The Indonesian rupiah has slid almost 10% against the USD since the beginning of the year, reaching a century-low. The deepening of the current account deficit and the contagion from investor risk aversion vis-à-vis emerging markets explain it. To stem one of Asia’s biggest currency drops in 2018, the Bank of Indonesia raised last August, for the fourth time since May, its benchmark interest rate to 5.5%. Given the rupiah’s continuing negative trend, import taxes on hundreds of consumer goods have been increased and the use of biodiesel has been boosted – to curtail fuel imports – while Finance Minister Mrs Indrawati is contemplating tightening the foreign exchange regulation which forces exporters to keep their export receipts in the country.

Impact on country risk

The current account deficit has been widening in 2018 and could end up around 2.5% of GDP (from 1.7% in 2017) at the end of the year. This is explained by increased imports of more expensive oil – Indonesia became a net oil importer in 2011 – and of capital goods needed for many infrastructure projects.

The monetary climate shaped by rising US interest rates and a strong USD has hit countries through  the emerging market sell-offs that began last spring. Given this enhanced risk aversion climate – expected to last for some time –, Indonesia’s exposure to capital outflows, and the general elections scheduled for next April, pressures on the rupiah may continue and compel the authorities to take extra measures to support its currency. This may entail further interest rate hikes, increase support to economic nationalism that favours domestic production and could potentially lead to some capital controls. Also, some infrastructure projects could consequently be delayed. This being said, optimism still prevails at this stage. In similar past episodes detrimental to emerging markets, Indonesia showed resilience. A floating rupiah, sound macroeconomic management and good fundamentals including adequate foreign exchange reserves (close to 6 months of imports) – albeit on a downward trend – provide confidence in Indonesia’s capacity to absorb and overcome the current turmoil hitting emerging countries. Unless the situation further deteriorates and spreads to the whole emerging world, Credendo does not plan any rating changes in the coming months.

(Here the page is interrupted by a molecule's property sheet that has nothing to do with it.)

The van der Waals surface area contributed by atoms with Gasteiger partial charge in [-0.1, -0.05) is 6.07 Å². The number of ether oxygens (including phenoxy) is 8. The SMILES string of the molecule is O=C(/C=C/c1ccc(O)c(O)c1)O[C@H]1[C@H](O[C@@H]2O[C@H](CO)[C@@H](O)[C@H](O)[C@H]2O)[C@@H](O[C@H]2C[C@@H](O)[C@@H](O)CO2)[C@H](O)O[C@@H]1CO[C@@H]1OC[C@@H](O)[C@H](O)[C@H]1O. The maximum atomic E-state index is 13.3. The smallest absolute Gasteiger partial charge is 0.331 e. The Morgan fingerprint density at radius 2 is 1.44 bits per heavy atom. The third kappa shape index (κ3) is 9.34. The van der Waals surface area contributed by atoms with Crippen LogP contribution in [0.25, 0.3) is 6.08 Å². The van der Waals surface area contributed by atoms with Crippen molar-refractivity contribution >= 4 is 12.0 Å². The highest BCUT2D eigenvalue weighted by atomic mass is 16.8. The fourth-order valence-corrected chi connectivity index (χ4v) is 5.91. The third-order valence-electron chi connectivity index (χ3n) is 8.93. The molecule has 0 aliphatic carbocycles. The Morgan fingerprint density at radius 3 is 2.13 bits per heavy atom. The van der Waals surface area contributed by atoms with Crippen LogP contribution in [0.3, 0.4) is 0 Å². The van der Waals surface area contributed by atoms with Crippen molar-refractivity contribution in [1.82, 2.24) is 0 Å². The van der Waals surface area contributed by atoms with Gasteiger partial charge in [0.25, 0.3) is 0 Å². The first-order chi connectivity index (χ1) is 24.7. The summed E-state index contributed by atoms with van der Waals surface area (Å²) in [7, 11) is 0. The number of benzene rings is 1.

Analyst: Raphaël Cecchi – r.cecchi@credendo.com